Wehrmacht supervised and fed them; the person in charge of all
organizational matters and supplies was the non-commissioned officer
Löffler and Private First Class Schuhmacher. With their help it was
possible for people from Spilve to visit their relatives in the
ghetto and vice versa. Because these visits enabled people to give
one another support, everyone’s life became somewhat easier.
The Jewish police officers at Spilve were the master
painter Zapp and his wife, who were from Kovno. Mrs. Zapp did not
treat the women well, as I myself witnessed. For this reason, later
on everyone uttered her name only with contempt.
Medical assistance was provided by Dr. Klebanow from
Kovno. He was a gynecologist and had a truly great Jewish heart; he
showed understanding for every individual, and so he was loved by
everyone. Because even the German military men valued him, he was
able to lighten the Jews’ burden. It was Dr. Klebanow who set up a
dental clinic, in which a woman dentist from Kovno worked.
The work done at this barracks camp consisted of
serving the needs of the airport, large and small. Summer and
winter, the Jews in the camp had to do heavy labor. Craftsmen such
as shoemakers and tailors worked there at their trades.
The whole situation at Spilve changed when Kaiserwald
took over the control of this barracks camp. At that point Spilve
became a small concentration camp. Many people were delivered to
Spilve in the summer of 1943 from the Small Ghetto before its
liquidation and later from the Kaiserwald concentration camp. There
were thousands of them, and the living conditions became more and
more unbearable. The SS guards and the rations were now also
provided by Kaiserwald. The result was that people died like flies.
Although Dr. Klebanow was given the Riga physician Dr. Solomir as an
assistant, this was not enough. People were sent back to Kaiserwald
starving and half-dead. I will never forget something I saw at the
end of winter 1943: people were being taken from Spilve to the
Kaiserwald concentration camp on a sledge piled up like a stack of
wood, and many of them had died on the way.
In January 1944 the camp representative Kohn and his
wife came to Kaiserwald, and his post was briefly taken over by the
Aryan prisoner Mr. X, who was notorious in Kaiserwald. He was
assisted by Raikin, whom the Jews tried to get rid of as soon as
possible. Mr. X was succeeded by the SS murderers Sorge and
Greschel, who are already known to the reader, then by a Swiss
prisoner, and after that by the SS man Blatterspiegel. These
conditions forced many people to flee. The first ones to make the
attempt were Boris Schmulian, Gruschko (both of them were found and
shot), Jeletzki, the engineer Kodesch, Monastirski and others.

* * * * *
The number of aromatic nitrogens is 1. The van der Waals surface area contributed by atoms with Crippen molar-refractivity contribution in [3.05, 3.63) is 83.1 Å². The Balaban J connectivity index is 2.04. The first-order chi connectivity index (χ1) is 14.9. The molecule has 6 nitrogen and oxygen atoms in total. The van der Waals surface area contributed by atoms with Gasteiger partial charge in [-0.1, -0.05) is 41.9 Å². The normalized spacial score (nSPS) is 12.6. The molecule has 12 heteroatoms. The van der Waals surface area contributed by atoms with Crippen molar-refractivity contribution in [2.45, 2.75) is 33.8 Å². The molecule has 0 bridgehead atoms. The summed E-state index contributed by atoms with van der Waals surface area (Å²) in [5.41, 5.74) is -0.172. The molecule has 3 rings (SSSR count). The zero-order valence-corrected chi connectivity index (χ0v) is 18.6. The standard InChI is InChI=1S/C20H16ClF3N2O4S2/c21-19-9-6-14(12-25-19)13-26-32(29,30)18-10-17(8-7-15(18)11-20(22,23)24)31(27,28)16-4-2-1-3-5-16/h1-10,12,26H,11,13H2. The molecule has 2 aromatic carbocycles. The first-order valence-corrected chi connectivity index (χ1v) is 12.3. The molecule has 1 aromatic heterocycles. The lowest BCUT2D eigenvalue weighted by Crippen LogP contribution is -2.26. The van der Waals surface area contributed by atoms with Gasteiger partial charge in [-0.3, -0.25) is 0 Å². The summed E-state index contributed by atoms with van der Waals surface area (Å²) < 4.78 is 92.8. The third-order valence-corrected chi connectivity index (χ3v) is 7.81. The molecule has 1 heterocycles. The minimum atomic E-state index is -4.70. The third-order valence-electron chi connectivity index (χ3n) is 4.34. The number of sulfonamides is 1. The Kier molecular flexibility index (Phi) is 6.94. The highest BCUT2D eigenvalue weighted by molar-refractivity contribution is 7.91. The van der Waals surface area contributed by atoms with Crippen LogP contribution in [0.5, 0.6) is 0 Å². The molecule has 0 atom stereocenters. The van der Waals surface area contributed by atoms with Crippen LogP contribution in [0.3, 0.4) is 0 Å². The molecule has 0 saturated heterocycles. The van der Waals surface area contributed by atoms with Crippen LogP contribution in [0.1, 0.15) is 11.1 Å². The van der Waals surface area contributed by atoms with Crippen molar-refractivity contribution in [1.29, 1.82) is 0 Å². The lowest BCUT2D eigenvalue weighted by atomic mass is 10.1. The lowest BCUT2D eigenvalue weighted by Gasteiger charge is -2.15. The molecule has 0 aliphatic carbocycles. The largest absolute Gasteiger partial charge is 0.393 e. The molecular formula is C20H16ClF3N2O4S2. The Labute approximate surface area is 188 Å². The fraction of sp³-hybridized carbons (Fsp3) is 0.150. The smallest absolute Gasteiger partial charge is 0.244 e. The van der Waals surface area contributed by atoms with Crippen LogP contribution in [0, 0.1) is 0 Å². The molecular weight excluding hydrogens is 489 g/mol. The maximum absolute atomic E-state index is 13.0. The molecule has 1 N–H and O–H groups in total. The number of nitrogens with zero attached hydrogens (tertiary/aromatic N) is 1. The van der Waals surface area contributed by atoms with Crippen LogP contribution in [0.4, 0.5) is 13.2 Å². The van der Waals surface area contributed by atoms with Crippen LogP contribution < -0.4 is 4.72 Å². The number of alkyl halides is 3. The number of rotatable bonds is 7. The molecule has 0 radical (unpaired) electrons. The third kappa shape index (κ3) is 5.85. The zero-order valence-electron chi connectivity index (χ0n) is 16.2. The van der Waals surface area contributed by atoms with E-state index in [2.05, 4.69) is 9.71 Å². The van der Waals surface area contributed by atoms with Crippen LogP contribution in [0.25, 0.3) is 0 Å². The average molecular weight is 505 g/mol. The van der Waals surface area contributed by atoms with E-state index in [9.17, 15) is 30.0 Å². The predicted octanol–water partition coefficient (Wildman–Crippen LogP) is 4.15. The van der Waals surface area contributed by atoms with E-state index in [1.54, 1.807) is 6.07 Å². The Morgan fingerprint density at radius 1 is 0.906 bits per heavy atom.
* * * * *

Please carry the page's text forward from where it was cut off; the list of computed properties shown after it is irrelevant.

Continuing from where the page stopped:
Schneidermann, well-known because of the Trud tobacco factory, threw
himself under a train “Iron Gustav” ordered that the corpse, whose
head had been separated from the body, should be “punished” by being
locked in a bunker for three days. Blatterspiegel ordered the
hanging of a Czech Jew. These are only a few cases, but they are
probably sufficient to illustrate the conditions at Spilve.
In April 1944 a large work crew of men and women was
transported to Ponewesch and Siauliai in Lithuania. They had to work
at the airport there and lived in wooden huts. When the front moved
closer, they were taken via Stutthof to Dachau. The physician Dr.
Solomir was among those who died in Dachau.
A small group of Lithuanian Jew was sent from Silve to
Daudzeva-Viesite in Latvia to do logging. They worked there for
seven months, and the following people risked an escape attempt: the
Safir brothers, Miller and Winokur (all of them were from Kovno).
After the Russians had advanced to this point as well, the work crew
was moved to Liepaja, where fourteen more people escaped. In Liepaja
the work crew had to work for the navy. Later it was combined with
the small remainder of the Army Clothing Department (ABA) barracks
camp in Riga, transferred to the prison in Hamburg, and taken from
there in groups to Bergen-Belsen. Among those who survived was my
Of course extermination actions were carried out in
Spilve, as they were everywhere else, beginning with the children
and ending with the old people. The usual haircut, which I have
already described, was given to the inmates here too. The hair was
collected and sent to Germany to be processed.
On 6 August 1944 the remainder of the Spilve barracks
camp was sent by ship to Germany. Only a small group remained to do
the clearing up. But because they had sung Soviet songs they were
punished by being sent to Kaiserwald. From there the “guilty ones”
were sent to the base camp to work in the notorious “potato